3 Basics of Effective Recovery
There are several effective recovery strategies out there as a means of easing the pain and enhancing the benefits from training. However, many people would have you believe you had to pay for a special tool, book an appointment or buy a special supplement in order to recover effectively. Whilst there is merit to these claims, there are 3 simple strategies that are dismissed/ignored all-to-often, despite how obvious they may be. In this article, I will be discussing 3 ways in which you can enhance your recovery based on research. I cannot stress the importance of focusing on these 3 principles before purchasing any recovery tool.
An often overlooked aspect of recovery is the importance of adequate, good quality sleep. It is not uncommon for high level athletes to actually nap during the day to provide the maximal amount of recovery possible.
During sleep, energy consumption that is normally caused by normal daily movement, is significantly reduced. Within this time, energy is dedicated entirely to homeostasis (returning to normal resting levels) within each bodily system, including hypertrophy of skeletal muscle.
Studies have found restriction in sleep has found impairments in cognitive (4), metabolic (7, 11) and hormonal functions (1, 5, 8, 11). Whilst many of these studies involved significant sleep deprivations, human sleep deprivation is linked to increases in the release of catabolic hormones such as cortisol (which can cause the breakdown of muscle tissue) (12, 15, 16) and changes in the pattern of testosterone in release (9). Due to this, sleep (or rather a lack of) has been identified to play an important role in the process of muscle recovery (3).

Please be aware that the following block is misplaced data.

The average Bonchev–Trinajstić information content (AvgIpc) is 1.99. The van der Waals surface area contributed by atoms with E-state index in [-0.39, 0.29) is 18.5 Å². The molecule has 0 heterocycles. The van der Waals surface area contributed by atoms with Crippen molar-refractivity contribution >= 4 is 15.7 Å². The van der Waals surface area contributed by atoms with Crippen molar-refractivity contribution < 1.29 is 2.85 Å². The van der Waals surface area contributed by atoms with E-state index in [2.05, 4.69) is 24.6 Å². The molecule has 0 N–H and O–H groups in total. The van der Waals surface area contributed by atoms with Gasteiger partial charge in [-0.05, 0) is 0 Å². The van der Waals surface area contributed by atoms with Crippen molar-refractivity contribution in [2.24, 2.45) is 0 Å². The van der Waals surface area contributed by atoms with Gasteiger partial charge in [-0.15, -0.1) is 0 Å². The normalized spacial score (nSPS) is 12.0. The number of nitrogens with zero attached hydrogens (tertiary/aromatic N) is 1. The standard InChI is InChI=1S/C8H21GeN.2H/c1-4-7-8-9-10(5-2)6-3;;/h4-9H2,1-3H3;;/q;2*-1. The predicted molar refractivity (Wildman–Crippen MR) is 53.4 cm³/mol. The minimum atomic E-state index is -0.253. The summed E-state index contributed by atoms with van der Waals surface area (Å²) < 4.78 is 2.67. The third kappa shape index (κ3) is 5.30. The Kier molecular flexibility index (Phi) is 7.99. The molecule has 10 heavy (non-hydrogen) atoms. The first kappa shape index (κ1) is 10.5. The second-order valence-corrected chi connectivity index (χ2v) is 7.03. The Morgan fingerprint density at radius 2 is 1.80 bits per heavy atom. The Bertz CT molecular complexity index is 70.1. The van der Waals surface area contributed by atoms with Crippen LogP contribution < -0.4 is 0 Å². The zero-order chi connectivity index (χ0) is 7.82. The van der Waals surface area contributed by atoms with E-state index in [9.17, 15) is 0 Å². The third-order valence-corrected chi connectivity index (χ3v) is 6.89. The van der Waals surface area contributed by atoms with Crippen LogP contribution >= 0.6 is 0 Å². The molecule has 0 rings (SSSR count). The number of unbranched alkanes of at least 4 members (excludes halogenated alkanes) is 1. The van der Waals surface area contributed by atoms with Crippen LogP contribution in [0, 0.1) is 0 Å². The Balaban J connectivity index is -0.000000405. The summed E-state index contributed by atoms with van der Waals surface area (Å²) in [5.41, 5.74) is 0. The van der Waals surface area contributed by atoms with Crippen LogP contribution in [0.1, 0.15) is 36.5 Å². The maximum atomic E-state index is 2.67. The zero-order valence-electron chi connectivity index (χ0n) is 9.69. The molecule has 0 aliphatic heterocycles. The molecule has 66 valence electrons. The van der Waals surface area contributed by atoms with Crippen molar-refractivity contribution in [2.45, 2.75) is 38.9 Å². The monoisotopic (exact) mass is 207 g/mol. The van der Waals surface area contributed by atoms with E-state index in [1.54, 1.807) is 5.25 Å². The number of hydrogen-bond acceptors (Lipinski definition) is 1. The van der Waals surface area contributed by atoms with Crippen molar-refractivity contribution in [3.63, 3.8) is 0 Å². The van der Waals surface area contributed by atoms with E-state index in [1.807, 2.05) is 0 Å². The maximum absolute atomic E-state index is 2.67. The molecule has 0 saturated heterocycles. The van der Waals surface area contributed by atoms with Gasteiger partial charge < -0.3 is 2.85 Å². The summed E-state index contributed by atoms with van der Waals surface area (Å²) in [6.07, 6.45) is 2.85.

It’s safe to say, sleep may be the factor that you need to be focusing on.
Obviously, this component will heavily depend on your goals, however your diet will significantly improve your recovery above all else. It is essential to understand that diet is used to fuel your training and allow you the capacity to improve. Think about it logically, muscle is made of protein, so you need to consume it to increase in size. Using the same token, the formation of new muscle fibres is a costly process in terms of energy, therefore you need the required caloric intake to fuel this process. Research has highlighted the potential benefits of hyper-caloric refeeding post exercise regarding increased protein synthesis (10, 12).
Whilst that is an incredible over-complication of nutrition for muscle growth and strength (considering people dedicate their entire lives to this field),you must look to your caloric intake and assess whether it is meeting the demands of your goals.
In addition, if you feel as if you are not recovering effectively, how many calories are you consuming? The more complicated aspects (that will be covered here on Strength-Forge) are something to consider further down the line.
Arguably the most important of the three. People often make the mistake of thinking that rest and recovery involves lying/sitting. However, this is probably the worst thing you could do for your body. This is largely supported by the research as well. In comparison to passive and even short term massage, active recovery has been found to decrease the post exercise blood lactate concentration (2, 6, 14). Whilst this has been questioned as to whether or not it affects subsequent exercise performance, it allows for the relief of post exercise pain and therefore is something important to consider.